Community Relief and Development: A Transformative Practicum Experience - Evangel University be_ixf;ym_202207 d_05; ct_50

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Community Relief and Development: A Transformative Practicum Experience

Baylee Burger, senior Biology major with a minor in Community Relief and Development, recently traveled to Zambia for her practicum.  

“I’ve always felt a call towards missions,” she said. “I fell in love with Africa when I went on a short-term missions trip with my church to Tanzania in 2018. Ever since then I’ve jumped at every opportunity to go back. In 2019, I went on a medical missions trip to Zambia with Evangel and met Dr. Heather Marten and Christine Little.”

After returning from her 2019 trip, Baylee immediately wanted to return. “I needed an internship for my minor, and I couldn’t think of anything I’d rather do more, so I reached out to Heather about returning on my own. Heather pointed me towards AGWM and MAPS, I filled out all the applications, got approved, planned the dates, and before I knew it, I was flying to Zambia by myself. I was a wonderful mix of scared and excited for what the next six weeks would hold.”

Baylee’s main purpose during her time there was to shadow Dr. Marten at the clinic and assist in cervical cancer screenings. “Unfortunately, it was the height of Zambia’s second wave of COVID, so most of our outreaches were canceled. I still went to the clinic every week and helped prepare things for outreaches, but it was a lot slower-paced than the jam-packed, short-term trips I was used to. The practicum gave me an entirely new perspective on Africa and on missions. I think I’ve always seen my calling as something that would happen when I graduated from Evangel, but the trip showed me that God can work in amazing ways no matter what stage of life we are in and that God works in His own time. Going to Africa in the middle of a pandemic didn’t feel like the right timing, but God used it and it was extremely humbling. One thing I will never forget is when we went to the funeral of a man who died of COVID. There were five funerals going on simultaneously just in our corner of the cemetery the hour that we were there and hundreds of new graves. It really puts things in perspective.”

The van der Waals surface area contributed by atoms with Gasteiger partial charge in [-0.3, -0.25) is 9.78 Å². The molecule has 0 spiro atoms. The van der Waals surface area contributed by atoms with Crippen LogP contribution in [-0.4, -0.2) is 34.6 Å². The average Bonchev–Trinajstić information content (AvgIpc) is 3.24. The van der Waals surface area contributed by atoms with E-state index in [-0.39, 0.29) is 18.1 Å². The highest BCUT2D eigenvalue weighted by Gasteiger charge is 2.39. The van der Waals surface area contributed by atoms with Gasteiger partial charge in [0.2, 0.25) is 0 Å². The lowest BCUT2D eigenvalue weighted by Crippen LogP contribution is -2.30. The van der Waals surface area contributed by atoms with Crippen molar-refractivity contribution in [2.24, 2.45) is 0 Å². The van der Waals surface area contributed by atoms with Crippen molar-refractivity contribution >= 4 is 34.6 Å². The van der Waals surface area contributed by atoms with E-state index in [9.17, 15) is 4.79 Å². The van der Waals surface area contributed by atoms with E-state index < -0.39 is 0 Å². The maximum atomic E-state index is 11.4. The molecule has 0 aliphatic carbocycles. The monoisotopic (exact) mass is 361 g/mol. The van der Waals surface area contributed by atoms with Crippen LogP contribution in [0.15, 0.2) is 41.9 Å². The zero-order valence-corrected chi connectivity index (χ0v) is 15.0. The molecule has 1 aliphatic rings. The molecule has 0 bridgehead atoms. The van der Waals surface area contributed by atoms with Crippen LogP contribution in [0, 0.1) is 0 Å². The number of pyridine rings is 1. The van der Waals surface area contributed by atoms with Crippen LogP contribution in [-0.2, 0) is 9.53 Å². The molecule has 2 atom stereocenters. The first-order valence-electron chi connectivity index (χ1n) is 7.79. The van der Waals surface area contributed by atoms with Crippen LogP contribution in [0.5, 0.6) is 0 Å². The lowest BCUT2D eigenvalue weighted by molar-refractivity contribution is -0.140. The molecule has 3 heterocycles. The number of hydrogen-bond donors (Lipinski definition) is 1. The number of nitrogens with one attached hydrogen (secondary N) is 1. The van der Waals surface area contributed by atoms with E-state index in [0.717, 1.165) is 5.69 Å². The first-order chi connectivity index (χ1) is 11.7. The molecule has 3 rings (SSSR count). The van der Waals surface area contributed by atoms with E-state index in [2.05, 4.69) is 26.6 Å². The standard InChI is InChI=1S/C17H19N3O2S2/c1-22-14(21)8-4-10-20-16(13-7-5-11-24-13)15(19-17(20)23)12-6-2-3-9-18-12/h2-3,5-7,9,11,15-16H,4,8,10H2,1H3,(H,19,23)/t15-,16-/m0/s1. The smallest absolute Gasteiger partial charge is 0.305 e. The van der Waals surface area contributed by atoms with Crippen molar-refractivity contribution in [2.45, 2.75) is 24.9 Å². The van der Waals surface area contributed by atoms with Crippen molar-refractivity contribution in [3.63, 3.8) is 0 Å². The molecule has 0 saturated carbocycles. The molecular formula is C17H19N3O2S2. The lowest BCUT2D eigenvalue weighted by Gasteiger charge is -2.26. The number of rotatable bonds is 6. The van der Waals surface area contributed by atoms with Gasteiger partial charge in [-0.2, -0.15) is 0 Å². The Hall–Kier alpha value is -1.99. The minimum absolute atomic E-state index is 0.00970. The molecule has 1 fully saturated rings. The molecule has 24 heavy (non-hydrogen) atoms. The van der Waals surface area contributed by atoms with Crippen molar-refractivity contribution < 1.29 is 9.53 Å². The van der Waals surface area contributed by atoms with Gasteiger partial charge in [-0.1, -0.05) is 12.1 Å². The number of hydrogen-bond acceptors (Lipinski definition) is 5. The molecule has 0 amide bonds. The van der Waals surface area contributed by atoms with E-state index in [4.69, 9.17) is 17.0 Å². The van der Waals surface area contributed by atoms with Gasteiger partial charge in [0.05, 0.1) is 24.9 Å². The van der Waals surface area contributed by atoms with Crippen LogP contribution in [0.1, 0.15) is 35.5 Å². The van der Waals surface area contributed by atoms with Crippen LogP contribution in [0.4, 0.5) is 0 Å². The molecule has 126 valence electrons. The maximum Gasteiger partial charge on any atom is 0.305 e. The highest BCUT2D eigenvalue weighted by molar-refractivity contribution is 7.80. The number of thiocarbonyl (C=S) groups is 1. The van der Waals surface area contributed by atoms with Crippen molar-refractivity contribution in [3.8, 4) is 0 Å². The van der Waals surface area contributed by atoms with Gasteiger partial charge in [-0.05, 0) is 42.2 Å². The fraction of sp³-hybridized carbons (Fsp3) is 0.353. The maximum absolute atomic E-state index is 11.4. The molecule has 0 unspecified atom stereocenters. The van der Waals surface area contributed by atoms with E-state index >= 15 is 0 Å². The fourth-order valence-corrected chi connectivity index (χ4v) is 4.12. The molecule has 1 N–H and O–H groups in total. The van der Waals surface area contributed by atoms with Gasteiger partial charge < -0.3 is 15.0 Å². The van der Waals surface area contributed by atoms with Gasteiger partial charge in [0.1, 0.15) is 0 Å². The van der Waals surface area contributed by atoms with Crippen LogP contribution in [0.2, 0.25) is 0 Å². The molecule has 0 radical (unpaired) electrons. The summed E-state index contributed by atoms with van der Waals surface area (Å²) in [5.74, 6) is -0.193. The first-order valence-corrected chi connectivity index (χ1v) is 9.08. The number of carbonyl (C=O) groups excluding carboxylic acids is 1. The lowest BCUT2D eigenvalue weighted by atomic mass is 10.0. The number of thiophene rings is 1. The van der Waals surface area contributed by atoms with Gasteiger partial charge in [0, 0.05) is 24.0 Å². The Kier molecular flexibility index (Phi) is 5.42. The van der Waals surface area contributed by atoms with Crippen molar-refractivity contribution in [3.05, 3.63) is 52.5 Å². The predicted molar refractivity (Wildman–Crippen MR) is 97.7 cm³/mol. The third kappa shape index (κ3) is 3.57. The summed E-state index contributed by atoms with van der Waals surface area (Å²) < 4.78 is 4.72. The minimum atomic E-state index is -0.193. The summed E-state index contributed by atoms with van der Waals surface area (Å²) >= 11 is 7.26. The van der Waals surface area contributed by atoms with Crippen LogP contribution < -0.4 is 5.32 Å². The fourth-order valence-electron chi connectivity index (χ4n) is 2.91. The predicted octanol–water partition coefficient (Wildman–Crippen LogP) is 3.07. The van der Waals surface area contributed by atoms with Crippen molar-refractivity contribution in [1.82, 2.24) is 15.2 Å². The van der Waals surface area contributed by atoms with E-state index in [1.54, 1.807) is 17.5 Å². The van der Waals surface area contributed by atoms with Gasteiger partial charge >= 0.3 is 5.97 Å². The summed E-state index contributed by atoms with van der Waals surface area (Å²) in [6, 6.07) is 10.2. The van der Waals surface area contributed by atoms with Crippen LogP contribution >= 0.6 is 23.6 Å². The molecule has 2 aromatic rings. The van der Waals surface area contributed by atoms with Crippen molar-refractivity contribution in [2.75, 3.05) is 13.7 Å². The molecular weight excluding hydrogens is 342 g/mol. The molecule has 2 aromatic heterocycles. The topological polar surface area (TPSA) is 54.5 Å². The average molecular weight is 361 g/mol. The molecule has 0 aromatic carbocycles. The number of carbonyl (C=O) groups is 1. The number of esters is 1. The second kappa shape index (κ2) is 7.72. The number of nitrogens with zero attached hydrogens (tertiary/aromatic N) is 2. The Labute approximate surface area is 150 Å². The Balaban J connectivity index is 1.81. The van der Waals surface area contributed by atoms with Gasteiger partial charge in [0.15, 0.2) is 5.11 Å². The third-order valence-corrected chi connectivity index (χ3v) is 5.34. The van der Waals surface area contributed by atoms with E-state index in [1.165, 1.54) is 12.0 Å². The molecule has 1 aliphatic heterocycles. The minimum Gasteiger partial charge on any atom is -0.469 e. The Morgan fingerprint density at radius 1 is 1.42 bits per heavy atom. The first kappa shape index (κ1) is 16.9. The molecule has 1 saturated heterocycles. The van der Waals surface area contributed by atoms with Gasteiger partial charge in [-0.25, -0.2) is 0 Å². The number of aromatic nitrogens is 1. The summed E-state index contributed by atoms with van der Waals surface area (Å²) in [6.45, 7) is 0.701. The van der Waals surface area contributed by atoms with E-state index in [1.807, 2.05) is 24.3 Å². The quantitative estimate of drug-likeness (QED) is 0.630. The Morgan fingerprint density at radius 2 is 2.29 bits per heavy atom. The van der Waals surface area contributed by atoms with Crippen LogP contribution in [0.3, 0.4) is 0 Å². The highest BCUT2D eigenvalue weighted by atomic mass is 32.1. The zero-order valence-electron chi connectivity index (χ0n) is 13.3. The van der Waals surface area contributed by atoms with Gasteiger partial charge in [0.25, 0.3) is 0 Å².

“My most impactful day In Zambia was also my last full day there. We went to a street kid ministry and spent the morning doing a health lesson, Bible Study, and playing with the children. All of the children were separated from their families for one reason or another, whether it was the death of their parents or an abusive household, and the facilities were less than ideal. The man who ran it shared that there were many mornings when they had no idea where food for the children would come from, but God always miraculously provided. Some of the ‘kids’ had completed high school and were accepted into universities or had good jobs lined up despite their difficult circumstances. The whole experience reminded me how much I love working in children’s ministry, and I feel as though God wants me to continue pursuing that.”

“I learned so much in Zambia that I couldn’t possibly summarize it. Working in the clinic gave me hands-on medical experience that will help me as I pursue work in that field, I got to see the ins and outs of day-to-day life as a missionary, and I soaked up so much wisdom from my hosts about poverty alleviation. After graduation, I’m moving here to Springfield and taking a break from school for a while. I want to have more time to dedicate to volunteering in my church and completing the requirements to get minister credentials through the AG. Eventually, I want to go to PA  or nursing school, so I can do medical missions full-time.”

If you’re interested in pursuing a degree in Community Relief and Development, contact us.